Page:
- An ecological disaster greater than the Exxon Valdez
oil spill 10 years ago could hit Alaska at any moment, according to senior
employees of the BP Amoco company.
- The six employees - who have not been named - have written
to BP Amoco's Chief Executive, Sir John Browne, warning that "irresponsible
operations" at a major oil pipeline are posing an imminent threat
to human life and the environment.
- But the man in charge of the pipe-line has rejected the
- "We're confident that the pipeline is safe,"
Bob Malone, President of Alyeska Pipeline Service Company, told BBC News
- "We know of no situation that exists to make it
- The allegations - reported in London's Guardian newspaper
- centre on the 1280-km (800-mile) Trans-Alaska Pipeline System (Taps).
- The employees say they fear that the 22-year-old pipeline
- which carries one million barrels of oil a day - may rupture, or that
there might be an explosion at the Valdez oil tanker terminal.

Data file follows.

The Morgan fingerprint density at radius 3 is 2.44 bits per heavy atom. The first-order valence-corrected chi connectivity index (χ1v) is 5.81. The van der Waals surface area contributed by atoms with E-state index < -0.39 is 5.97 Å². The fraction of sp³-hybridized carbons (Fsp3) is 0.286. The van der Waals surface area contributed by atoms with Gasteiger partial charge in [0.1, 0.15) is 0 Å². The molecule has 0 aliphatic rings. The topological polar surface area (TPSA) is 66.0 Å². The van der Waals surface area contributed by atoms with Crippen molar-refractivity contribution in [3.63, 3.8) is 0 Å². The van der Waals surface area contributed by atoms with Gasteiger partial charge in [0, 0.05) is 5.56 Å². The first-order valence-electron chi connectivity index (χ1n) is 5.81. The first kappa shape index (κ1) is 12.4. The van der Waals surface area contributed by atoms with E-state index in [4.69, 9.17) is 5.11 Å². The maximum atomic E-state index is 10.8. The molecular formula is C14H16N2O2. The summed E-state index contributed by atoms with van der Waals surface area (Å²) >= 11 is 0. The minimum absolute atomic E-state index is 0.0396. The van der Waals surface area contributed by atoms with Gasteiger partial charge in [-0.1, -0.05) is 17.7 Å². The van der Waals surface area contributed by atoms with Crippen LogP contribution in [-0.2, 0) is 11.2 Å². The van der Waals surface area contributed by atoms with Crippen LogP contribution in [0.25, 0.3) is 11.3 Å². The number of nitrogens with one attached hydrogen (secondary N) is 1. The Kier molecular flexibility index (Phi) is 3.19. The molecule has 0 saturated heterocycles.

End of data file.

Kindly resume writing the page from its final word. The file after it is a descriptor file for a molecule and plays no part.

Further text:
- Both installations are run by Alyeska on behalf of BP
Amoco, a 50% shareholder. The other co-owners of Alyeska are Exxon and
- "It's not a matter of if it is going to happen,
it's when it is going to happen," says one Taps employee quoted by
- "It's more dangerous now than it ever was, because
Alyeska is being run by spin-doctors," says another.
- The letter reportedly contains allegations of
- falsified safety and inspection records intimidation
of workers and "persistent violations of procedures and government
- The employees say they fear a worse disaster than the
Exxon Valdez spill a decade ago, which caused terrible and long-lasting
environmental damage and cost billions of dollars to clean up.
- Mr Malone of Alyeska Pipeline said he was "disappointed
that these individuals don't feel comfortable raising these issues internally.
We have a variety of ways for someone to raise a concern in this company."
- "If there is an issue that someone knows about that
threatens the safety of the pipeline, we want and need to know about it,"
he told BBC News Online.
- "The safety of our people and the Alaska environment
are our first priorities," he said.
- Not the first allegations
- The Guardian allegations are a blow to Sir John Browne,
who has "spent two years re-positioning BP as the 'green' oil and
- In 1993, an American Congressional investigation into
the pipe-line followed the leak of complaints by so-called whistle-blowers.
- Six years later, the Guardian says, safety issues raised
by those "imminent threats" have been consistently disregarded.
- Alyeska's licence to operate the pipeline is currently
under government review.